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The Amazing World of the Snail Kite

Naturalist and photographer Stan Tekiela helps us to discover the world of the amazing snail kite.

In the biological world, if you are adapted to a specific habitat or have evolved to feed on a specific kind of food, you are called a species specialist. Conversely, if you are not adapted to a specific habitat or food, you are called a species generalist.

Species specialists have a hard time living anywhere outside of their specific habitat or feeding upon anything other than what they have evolved to eat. As their environments change or food supply becomes scarce, these species don’t do very well and populations tend to drop.

On my recent trip to southwest Florida, I had the great fortune to spend some quality time with a snail kite (Rostrhamus sociabilis). The snail kite is a bird of prey (raptor) that lives in southern Florida, parts of Mexico, the Caribbean, and much of South America. It is a very species-specific bird and considered an endangered species in southern Florida, where there are only about 400 breeding pairs.

It is a gregarious bird that lives in freshwater wetlands and feeds almost exclusively on apple snails. They have a long, curved bill that is perfect to slip inside the shell of the apple snail to cut the soft body free. But this uniquely shaped bill also means they have trouble eating other things. Once, about 10 years ago, I was in a boat photographing snail kites near the Everglades and found a snail kite that was eating a small turtle. This is highly unusual, but I suppose the snail and the turtle are similar enough for the kite to take advantage of the food source. Perhaps this is showing some adaptation on the part of the kite to expand its food base.

One morning I was checking on a family of sandhill cranes when I came across a male snail kite that was hunting for apple snails along a freshwater channel. He was perched in a small tree. So I grabbed my photo gear and set up nearby, waiting to see what he would do.

It didn’t take long before he launched off the tree. Fortunately, I was pre-focused; when he started to fly off, I captured a series of stunning images that highlighted the beauty of this species-specific raptor.

The snail kite flew slowly down over the shallow channel, looking down into the water. When he spotted a snail, he quickly turned in midair and swooped down to the water’s surface. While pumping his wings hard, he reached into the water with his long feet and toes and plucked out two snails at the same time. Once the snails were secured, a few strong wing beats lifted the kite up and away.

He wasted no time in flying right to one of his favorite feeding perches. Once the bird landed, it took only a few swipes of his bill inside the shells of the snails before he had extracted all of the meat within. The shells were immediately dropped, while the soft bodies of the snails were torn up and eaten bite by bite.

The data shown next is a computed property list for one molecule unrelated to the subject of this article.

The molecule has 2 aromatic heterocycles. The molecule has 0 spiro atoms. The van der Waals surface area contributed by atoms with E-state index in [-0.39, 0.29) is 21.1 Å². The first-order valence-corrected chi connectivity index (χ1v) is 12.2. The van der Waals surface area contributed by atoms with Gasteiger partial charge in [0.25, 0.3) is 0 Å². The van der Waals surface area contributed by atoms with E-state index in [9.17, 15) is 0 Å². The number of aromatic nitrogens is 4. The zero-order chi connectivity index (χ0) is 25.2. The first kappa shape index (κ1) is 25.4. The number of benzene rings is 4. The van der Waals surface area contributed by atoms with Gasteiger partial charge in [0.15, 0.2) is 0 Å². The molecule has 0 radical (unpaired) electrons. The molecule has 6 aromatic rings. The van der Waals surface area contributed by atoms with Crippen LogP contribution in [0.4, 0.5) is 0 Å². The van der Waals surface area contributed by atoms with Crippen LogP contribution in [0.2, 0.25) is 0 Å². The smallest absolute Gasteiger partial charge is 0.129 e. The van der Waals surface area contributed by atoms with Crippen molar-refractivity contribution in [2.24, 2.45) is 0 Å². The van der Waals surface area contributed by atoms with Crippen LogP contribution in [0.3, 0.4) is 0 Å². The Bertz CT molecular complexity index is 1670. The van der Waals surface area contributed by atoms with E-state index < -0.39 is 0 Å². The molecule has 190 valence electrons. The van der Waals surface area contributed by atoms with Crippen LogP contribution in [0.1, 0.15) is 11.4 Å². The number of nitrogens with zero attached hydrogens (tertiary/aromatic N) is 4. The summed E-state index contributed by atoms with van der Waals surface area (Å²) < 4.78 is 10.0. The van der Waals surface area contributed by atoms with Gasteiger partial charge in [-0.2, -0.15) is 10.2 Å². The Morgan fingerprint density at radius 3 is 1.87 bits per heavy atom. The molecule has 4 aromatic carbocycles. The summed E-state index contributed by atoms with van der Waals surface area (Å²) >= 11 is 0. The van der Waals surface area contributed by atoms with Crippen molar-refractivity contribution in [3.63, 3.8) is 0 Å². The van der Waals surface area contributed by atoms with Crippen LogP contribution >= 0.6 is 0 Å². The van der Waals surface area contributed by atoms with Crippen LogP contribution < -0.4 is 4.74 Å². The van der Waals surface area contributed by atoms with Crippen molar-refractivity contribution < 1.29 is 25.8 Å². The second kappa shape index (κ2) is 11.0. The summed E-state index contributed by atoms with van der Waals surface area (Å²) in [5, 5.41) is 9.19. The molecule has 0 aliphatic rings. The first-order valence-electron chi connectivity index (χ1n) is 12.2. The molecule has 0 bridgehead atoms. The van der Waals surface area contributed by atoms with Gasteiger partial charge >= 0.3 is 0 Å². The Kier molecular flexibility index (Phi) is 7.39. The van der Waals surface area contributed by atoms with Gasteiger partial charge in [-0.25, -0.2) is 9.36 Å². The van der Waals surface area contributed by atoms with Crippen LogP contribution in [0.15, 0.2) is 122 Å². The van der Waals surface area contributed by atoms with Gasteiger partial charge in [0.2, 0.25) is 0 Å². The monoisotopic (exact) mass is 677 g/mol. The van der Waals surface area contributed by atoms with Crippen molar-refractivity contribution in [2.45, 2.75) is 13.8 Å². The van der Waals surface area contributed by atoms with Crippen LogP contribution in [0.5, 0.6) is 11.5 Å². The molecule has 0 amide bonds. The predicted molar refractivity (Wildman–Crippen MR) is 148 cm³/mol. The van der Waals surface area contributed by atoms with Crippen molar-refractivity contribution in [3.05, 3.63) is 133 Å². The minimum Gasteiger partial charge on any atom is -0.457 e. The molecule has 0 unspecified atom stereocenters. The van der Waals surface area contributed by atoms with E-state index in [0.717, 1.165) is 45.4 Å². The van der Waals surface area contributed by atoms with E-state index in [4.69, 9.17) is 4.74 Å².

Once the kite left the perch, I walked over to examine the discarded shells beneath. What I found was a pile of old, sun-bleached shells along with several new, brightly colored shells. Some snail shells were small and some large, but all were very interesting and told the history of what this bird was hunting and eating.

I find these species-specific birds most fascinating. They seem to be balancing on knives edges in terms of their dependency on a very specific habitat and food. Of course, we people are the ones who are changing the habitats by draining wetlands, digging ditches (draining water away from wetlands), installing drain tile, filling in wetlands for housing, and so much more. These kinds of actions take a toll on species-specific critters like the amazing snail kite.

If you enjoyed Stan’s post, consider one of his amazing nature books, such as Majestic Eagles; The Lives of Wolves, Coyotes, and Foxes; or Backyard Birds: Welcomed Guests at our Gardens and Feeders. Young readers will delight in his award-winning children’s books Whose Butt?Critter Litter, and his latest Jump, Little Wood Ducks.

You can follow Stan on Facebook and Twitteror contact him via his web page. Stan’s nationally syndicated NatureSmart Column appears in more than 25 cities spanning 5 states (Minnesota, Wisconsin, Michigan, Illinois, and Pennsylvania) and is circulated to more than 750,000 readers.

Check out some of Stan’s other posts:
Indigo Bunting—A Familiar Summer Visitor
The Nesting Behaviors of Sandhill Cranes
Big Birds, Baby Birds, Birds Everywhere

Liliane Opsomer
liliane@adventurewithkeen.com
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